Gough (having already been afraid of typecasting for some time) took a three year hiatus from horror, not appearing in the genre again till 1976 with Norman J. Warren's gory trash fest, SATAN'S SLAVE aka EVIL HERITAGE. In this one, Gough is a satanist living in a mansion with his psychotic son awaiting the fateful arrival of his niece. It's not too difficult to figure out what happens next.
Five years later, Gough appeared briefly in the star-studded pseudo horror suspense thriller, VENOM (1981). Gough plays a zookeeper again, but this time he catches animals as opposed to feeding people to them. His screentime amounts to about two minutes and he never gets to go mano-a-mano with the escaped Black Mamba snake loosed in a London household.
Further evidence of Gough shying away from the genre, it would be seven more years before he'd appear in another horror picture; this time for Wes Craven in a small role on THE SERPENT AND THE RAINBOW (1988).
Tim Burton thought very highly of the distinguished actor and cast him as Alfred Pennyworth, the butler in the first two BATMAN movies. Gough reprised the role two more times in two Burton-less sequels. Tim Burton continued to cast Gough in his movies with the lushly Gothic SLEEPY HOLLOW (1999) and the British actor lent his voice to Burton's CORPSE BRIDE (2005) and ALICE IN WONDERLAND (2010). The latter film was also Gough's last credited work. Following that, he was unwell for approximately a year leading up to his death on March 17th, 2011. A cause of death was not released. He was 94 years old.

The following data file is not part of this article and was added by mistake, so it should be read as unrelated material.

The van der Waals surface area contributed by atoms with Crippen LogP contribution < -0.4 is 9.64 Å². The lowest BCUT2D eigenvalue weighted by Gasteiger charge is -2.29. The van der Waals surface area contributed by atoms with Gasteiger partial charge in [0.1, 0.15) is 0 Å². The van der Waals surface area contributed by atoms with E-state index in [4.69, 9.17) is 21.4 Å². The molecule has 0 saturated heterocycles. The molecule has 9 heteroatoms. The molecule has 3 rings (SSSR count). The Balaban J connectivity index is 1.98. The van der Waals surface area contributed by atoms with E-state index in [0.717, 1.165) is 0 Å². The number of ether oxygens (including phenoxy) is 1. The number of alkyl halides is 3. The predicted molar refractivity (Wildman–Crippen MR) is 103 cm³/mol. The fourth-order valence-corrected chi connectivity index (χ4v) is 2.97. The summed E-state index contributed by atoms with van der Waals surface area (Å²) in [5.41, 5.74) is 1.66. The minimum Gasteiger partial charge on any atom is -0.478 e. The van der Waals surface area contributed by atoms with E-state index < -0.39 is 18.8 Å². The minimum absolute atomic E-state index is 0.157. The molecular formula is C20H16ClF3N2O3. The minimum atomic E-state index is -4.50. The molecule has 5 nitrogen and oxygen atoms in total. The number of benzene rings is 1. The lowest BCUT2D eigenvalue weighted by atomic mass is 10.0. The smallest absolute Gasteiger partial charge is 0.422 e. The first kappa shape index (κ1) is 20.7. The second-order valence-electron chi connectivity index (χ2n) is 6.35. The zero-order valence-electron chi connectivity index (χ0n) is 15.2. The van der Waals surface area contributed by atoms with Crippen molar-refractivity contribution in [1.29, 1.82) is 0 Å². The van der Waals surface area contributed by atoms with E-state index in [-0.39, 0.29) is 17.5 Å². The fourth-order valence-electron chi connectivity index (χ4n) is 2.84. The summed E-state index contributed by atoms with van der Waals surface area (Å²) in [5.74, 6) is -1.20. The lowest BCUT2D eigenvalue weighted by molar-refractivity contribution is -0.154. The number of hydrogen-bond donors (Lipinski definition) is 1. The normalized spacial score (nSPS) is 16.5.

"...I've been blessed in that I have done some lovely things that have been denied to other people. I've done things that I want to do, and it probably shows."--Gough in a 1989 Fangoria interview, issue #84 pp17
Having appeared in a flurry of productions of stage and screen, Michael Gough gave fans of horror and science fiction some wonderful gifts in his performances in many films -- big and small. Possessing an ego totally opposite that of some of his exemplary bad guy interpretations, the unforgettable actor enjoyed playing supporting roles best because of the lack of responsibility. He also shied away from discussing his roles in horror, nor sought recognition for them. A truly unique talent, Michael Gough will remain unforgettable in the eyes of his fans; and any new ones who may notice the shining light emanating from his infamous scowl and gravely line delivery found in any number of his memorable performances.
For a more extensive overview of Michael Gough's stage career, you can read the UK Guardian obituary HERE.
***Poster images from Wrong Side of the Art***